The five Class A ships competing in the race were the Cuauhtémoc from Mexico, the Dar Mlodziezy from Poland, the Georg Stage from Denmark, the Fryderyk Chopin from Poland, and the Capitán Miranda from Uruguay. Maybe and Jolie Brise raced in Class B, and Juan de Langara, Stella Polare, Challenge Wales and Patricia in Class C and D.
On the eve of the 2023 race, it was announced that all the organisations and partners in the Tall Ships’ Races Magellan-Elcano had made the difficult decision to cancel the Parade of Sail and race start on Friday 18 August following forecasts of “deteriorating weather conditions” and the arrival of Storm Betty as the safety and welfare of the ship’s crews was most important. The ships departed individually on the morning of Saturday 19 August.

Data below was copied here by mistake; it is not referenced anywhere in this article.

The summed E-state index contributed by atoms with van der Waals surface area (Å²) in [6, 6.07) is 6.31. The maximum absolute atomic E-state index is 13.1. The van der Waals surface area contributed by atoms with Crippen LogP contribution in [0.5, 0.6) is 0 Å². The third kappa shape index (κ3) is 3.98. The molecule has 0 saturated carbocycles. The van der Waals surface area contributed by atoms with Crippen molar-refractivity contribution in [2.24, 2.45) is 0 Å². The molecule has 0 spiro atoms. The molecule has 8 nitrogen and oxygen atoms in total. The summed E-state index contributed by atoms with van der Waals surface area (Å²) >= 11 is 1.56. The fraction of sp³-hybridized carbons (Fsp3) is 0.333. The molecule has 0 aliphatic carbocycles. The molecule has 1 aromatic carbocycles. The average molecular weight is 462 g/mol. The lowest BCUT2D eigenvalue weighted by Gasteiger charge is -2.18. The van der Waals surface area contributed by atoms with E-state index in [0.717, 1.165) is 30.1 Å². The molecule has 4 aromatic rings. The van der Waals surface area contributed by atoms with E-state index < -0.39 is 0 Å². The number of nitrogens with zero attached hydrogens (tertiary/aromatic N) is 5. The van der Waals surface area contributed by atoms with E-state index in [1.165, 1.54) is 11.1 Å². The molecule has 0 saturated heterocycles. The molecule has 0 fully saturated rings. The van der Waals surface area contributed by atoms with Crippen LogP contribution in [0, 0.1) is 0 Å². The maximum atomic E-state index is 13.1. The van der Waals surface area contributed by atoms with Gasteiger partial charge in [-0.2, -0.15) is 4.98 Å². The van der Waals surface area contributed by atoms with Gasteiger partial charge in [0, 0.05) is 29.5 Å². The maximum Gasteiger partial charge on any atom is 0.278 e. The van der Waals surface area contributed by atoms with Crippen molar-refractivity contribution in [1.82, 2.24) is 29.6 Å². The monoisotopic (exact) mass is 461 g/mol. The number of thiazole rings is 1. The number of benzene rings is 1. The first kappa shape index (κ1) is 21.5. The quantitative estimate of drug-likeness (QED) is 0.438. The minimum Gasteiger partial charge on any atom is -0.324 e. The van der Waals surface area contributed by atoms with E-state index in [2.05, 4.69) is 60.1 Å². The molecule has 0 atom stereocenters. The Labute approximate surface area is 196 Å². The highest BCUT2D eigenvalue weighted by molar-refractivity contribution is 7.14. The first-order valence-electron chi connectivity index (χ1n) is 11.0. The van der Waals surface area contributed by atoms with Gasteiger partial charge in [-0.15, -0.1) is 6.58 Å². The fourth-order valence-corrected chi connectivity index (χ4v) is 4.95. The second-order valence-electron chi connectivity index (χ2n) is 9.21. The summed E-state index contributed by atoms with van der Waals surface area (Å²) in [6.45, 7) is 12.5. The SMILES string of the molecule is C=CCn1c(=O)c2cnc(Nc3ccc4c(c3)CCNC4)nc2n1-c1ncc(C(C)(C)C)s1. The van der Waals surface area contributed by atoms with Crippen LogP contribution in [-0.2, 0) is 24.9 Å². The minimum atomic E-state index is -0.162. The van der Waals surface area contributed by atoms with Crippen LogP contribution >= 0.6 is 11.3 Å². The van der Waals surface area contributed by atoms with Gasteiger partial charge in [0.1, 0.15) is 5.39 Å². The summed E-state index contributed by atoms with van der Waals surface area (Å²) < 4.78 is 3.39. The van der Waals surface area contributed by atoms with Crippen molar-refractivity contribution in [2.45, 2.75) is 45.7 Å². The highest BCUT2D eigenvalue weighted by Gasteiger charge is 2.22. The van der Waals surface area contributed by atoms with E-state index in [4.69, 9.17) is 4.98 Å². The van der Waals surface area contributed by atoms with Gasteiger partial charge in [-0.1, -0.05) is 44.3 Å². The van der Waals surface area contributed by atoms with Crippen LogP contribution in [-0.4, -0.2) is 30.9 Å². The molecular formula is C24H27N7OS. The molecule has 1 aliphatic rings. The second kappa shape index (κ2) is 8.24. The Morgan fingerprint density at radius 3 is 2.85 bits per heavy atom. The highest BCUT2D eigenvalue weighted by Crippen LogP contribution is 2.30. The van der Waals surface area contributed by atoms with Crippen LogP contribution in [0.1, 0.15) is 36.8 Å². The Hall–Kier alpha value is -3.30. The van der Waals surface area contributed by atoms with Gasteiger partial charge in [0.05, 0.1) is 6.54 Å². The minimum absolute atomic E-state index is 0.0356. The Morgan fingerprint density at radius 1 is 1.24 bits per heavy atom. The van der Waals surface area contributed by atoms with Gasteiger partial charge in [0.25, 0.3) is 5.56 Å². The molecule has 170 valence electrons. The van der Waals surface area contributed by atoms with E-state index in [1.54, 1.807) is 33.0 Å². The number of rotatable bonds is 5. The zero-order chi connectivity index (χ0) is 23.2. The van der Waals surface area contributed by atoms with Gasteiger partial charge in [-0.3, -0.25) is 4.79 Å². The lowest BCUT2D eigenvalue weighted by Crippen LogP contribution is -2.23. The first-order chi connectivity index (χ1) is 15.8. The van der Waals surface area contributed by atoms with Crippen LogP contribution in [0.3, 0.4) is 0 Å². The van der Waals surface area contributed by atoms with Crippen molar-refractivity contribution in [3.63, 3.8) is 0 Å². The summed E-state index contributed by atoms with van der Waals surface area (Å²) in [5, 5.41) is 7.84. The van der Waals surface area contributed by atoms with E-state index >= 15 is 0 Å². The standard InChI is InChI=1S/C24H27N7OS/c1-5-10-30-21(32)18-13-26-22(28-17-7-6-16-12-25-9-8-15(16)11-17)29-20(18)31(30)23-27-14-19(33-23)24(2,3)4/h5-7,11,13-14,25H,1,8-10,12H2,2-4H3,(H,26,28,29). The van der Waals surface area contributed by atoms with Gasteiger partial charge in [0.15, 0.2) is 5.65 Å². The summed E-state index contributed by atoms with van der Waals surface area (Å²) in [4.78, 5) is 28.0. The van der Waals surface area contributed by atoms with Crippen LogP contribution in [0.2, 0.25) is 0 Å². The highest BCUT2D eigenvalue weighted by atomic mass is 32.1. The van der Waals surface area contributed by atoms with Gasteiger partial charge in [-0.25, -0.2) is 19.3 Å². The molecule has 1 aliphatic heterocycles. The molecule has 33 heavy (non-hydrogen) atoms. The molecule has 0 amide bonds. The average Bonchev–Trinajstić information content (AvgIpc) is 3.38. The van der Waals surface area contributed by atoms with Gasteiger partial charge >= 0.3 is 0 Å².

The idea first suggested seventy years ago in 1953 to hold a one-off Tall Ships’ Race, has evolved into an exciting event in the sailing calendar which has run since 1956. It has achieved the goal of Bernard Morgan its originator and has fostered understanding, friendly rivalry and teamwork between young people from around the world, as well as giving them seafaring skills.
The Bartlett Blog is written and produced by the volunteers who staff The Bartlett Maritime Research Centre & Library of National Maritime Museum Cornwall. The History of Falmouth Tall Ships was written by Lynne Vosper, a Bartlett Library volunteer.
The Bartlett Maritime Research Centre & Library holds a Collection of over 20,000 volumes and offers access to one of the finest collections of maritime reference books, periodicals and archival material. The Bartlett Blog reflects the diversity of material available in The Bartlett Library.